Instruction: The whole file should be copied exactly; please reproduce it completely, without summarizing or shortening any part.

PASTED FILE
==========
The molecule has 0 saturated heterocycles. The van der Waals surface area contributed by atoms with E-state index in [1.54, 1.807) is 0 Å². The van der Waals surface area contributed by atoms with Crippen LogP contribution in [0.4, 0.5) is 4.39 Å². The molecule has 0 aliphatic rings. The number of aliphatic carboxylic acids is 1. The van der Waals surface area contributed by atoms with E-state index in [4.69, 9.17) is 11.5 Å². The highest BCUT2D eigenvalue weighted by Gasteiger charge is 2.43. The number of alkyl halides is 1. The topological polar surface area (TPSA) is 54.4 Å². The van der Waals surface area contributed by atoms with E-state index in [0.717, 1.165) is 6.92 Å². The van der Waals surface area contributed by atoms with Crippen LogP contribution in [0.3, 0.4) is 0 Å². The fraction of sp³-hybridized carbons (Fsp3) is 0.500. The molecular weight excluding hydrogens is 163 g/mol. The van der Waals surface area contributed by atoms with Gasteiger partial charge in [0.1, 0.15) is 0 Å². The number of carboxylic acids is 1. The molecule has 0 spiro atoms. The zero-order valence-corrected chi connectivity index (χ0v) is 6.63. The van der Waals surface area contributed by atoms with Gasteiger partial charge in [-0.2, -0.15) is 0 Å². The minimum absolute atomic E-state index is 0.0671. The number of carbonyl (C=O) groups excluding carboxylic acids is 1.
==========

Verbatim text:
The molecule has 0 saturated heterocycles. The van der Waals surface area contributed by atoms with E-state index in [1.54, 1.807) is 0 Å². The van der Waals surface area contributed by atoms with Crippen LogP contribution in [0.4, 0.5) is 4.39 Å². The molecule has 0 aliphatic rings. The number of aliphatic carboxylic acids is 1. The van der Waals surface area contributed by atoms with E-state index in [4.69, 9.17) is 11.5 Å². The highest BCUT2D eigenvalue weighted by Gasteiger charge is 2.43. The number of alkyl halides is 1. The topological polar surface area (TPSA) is 54.4 Å². The van der Waals surface area contributed by atoms with E-state index in [0.717, 1.165) is 6.92 Å². The van der Waals surface area contributed by atoms with Crippen LogP contribution in [0.3, 0.4) is 0 Å². The fraction of sp³-hybridized carbons (Fsp3) is 0.500. The molecular weight excluding hydrogens is 163 g/mol. The van der Waals surface area contributed by atoms with Gasteiger partial charge in [0.1, 0.15) is 0 Å². The number of carboxylic acids is 1. The molecule has 0 spiro atoms. The zero-order valence-corrected chi connectivity index (χ0v) is 6.63. The van der Waals surface area contributed by atoms with Gasteiger partial charge in [-0.2, -0.15) is 0 Å². The minimum absolute atomic E-state index is 0.0671. The number of carbonyl (C=O) groups excluding carboxylic acids is 1.